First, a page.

From the monastery of Agios Nektarios the main road from Aegina to Agia Marina continues through the fertile area around the large village of Mesagros (the middle fields). Mesagros used to be famous for his pottery. In 2017, unfortunately the last potter of Mesagros passed away. The village has a large new school for children from 6 to 14 years old.
The village church is dedicated to Agios Konstantinos, whose name day is celbrated with festivities on 21 May.
In May wheat used to be threshed on stone floors by the roadside. In early spring the road is bordered by small blue irises and tall starry asphodel, and the fields are thick with red anemones, said to be the spiled blood of Adonis. Yellow gorse bushed brighten the hillsides and the fleshy agave plants produce tall shoots. In April the yellow daisies take over, alternating with patches of purple mallow, vetch, and convolvulus to carpet the fields. The grapes grown here are used to produce a good wine, flavoured with resin from the pines around the temple on the next range of hills. In the summer the trunks of selected trees are slashed to allow the resin to drip out and be caught in cups of bent tin. The resin is smeared on the insides of the barrels, giving the wine it characterictic flavour. This was originally done to seal the barrels, but the practics is continued in defence to acquired taste. There are several pottery works in and around the village, and they sell directly to passers-by.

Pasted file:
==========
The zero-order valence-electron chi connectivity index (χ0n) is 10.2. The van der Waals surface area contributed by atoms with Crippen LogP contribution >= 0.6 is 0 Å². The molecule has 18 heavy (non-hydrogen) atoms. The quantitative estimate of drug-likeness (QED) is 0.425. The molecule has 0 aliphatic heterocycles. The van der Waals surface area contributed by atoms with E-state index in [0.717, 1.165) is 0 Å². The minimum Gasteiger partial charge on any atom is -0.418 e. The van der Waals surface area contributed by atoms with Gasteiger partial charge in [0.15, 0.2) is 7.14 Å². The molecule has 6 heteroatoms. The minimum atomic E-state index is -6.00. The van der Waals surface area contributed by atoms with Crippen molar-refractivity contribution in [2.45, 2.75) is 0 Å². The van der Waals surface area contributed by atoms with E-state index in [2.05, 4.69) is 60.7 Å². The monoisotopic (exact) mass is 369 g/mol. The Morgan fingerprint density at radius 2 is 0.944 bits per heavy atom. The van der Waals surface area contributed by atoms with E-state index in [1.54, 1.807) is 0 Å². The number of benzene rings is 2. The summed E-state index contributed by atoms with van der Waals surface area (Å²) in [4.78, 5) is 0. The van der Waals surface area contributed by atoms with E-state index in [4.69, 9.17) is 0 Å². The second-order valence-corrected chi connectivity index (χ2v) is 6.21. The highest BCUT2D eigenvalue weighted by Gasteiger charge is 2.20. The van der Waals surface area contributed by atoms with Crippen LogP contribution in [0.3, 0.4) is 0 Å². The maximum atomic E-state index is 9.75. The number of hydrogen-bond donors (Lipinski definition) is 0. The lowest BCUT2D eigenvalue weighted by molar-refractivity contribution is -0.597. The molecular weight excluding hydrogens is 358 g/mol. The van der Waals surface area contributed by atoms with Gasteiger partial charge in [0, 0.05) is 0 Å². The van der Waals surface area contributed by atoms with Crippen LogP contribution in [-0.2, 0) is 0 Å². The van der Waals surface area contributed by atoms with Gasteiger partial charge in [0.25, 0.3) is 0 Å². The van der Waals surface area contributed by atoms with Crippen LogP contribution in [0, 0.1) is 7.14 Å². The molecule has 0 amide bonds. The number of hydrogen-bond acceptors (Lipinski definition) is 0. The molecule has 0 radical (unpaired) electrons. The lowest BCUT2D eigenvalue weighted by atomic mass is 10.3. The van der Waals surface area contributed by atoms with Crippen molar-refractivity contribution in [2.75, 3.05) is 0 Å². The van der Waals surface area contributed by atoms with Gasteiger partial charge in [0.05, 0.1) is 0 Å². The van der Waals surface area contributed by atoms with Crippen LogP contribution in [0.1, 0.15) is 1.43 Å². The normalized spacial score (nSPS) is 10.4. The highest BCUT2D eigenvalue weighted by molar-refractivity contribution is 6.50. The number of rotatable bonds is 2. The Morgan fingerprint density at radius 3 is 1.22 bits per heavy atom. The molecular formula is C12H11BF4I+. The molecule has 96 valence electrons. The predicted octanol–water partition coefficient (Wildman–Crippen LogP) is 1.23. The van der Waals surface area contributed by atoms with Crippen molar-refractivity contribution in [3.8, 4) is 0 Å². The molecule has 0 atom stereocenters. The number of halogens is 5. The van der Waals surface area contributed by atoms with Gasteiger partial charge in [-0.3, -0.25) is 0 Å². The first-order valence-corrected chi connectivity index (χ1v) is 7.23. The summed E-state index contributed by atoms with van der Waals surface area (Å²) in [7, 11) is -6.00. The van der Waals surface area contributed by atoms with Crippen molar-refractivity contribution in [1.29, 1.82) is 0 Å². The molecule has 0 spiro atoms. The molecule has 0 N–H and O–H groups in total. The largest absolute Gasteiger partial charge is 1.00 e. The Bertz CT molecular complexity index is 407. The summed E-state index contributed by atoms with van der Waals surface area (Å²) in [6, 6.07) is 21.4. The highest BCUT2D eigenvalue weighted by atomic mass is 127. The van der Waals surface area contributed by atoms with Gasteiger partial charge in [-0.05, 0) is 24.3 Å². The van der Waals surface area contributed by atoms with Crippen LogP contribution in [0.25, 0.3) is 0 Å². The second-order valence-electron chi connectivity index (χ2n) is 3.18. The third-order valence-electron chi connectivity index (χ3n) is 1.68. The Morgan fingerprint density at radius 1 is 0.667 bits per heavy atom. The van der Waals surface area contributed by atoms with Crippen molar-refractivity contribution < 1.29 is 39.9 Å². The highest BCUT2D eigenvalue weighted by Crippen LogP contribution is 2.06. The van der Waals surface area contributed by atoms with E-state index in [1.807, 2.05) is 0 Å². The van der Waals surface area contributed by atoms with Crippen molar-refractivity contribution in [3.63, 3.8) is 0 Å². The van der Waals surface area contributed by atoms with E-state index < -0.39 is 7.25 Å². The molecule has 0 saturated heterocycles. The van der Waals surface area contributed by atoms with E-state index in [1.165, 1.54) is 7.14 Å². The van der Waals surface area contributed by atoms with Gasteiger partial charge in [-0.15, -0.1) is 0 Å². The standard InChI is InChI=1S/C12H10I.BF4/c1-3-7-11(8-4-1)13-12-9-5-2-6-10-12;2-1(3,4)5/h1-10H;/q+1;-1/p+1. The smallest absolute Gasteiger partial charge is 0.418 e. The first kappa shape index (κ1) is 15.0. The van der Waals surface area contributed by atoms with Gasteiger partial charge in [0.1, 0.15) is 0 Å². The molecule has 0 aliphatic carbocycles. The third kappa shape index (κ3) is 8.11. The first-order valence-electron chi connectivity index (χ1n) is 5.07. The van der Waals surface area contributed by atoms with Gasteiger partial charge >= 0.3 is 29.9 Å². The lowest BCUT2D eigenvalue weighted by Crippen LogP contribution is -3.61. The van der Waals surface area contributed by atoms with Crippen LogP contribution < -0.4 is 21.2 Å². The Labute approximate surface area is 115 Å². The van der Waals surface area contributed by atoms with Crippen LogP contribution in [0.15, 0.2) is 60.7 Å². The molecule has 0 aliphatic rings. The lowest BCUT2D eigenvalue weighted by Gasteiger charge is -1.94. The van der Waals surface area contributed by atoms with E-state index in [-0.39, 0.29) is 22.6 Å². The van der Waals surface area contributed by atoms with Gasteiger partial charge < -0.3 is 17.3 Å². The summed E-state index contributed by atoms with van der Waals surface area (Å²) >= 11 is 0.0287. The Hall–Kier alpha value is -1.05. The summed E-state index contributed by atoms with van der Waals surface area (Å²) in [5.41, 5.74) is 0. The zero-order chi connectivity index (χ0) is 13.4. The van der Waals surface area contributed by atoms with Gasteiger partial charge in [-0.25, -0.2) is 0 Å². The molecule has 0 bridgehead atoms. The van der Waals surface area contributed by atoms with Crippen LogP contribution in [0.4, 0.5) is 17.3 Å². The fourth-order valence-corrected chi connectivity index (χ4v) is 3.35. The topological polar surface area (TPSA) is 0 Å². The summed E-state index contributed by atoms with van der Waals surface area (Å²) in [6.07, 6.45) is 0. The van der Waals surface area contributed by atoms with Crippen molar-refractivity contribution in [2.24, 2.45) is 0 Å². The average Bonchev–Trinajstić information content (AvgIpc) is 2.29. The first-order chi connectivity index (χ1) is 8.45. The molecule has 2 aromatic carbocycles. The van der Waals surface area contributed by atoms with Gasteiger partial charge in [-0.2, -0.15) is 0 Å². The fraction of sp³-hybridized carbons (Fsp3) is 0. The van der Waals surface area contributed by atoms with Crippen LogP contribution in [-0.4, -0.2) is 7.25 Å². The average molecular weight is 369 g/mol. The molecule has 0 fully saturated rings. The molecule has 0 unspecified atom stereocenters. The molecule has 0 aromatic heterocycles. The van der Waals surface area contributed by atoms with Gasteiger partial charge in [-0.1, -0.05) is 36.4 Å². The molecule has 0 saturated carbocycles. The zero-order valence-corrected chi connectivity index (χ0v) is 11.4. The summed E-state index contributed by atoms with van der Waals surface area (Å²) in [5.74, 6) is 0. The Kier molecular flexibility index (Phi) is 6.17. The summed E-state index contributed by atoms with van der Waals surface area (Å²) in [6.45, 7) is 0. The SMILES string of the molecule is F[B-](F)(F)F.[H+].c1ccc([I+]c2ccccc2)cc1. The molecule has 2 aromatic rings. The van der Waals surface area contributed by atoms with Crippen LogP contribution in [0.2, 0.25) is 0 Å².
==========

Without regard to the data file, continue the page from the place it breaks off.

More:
Above the village to the south is the curious little house (Spiti Rodaki) built in 1880 in the traditional island style. It is whitewashed inside and out and has small statues of animals on the four corners of its flat roof.
Local tradition has it that Arthistophanes lived or owned land in the area of Mesagros. A flur kilometre road from the cemetery (fork right) winds through a pretty valley to Alones and thence to Aghia Maria.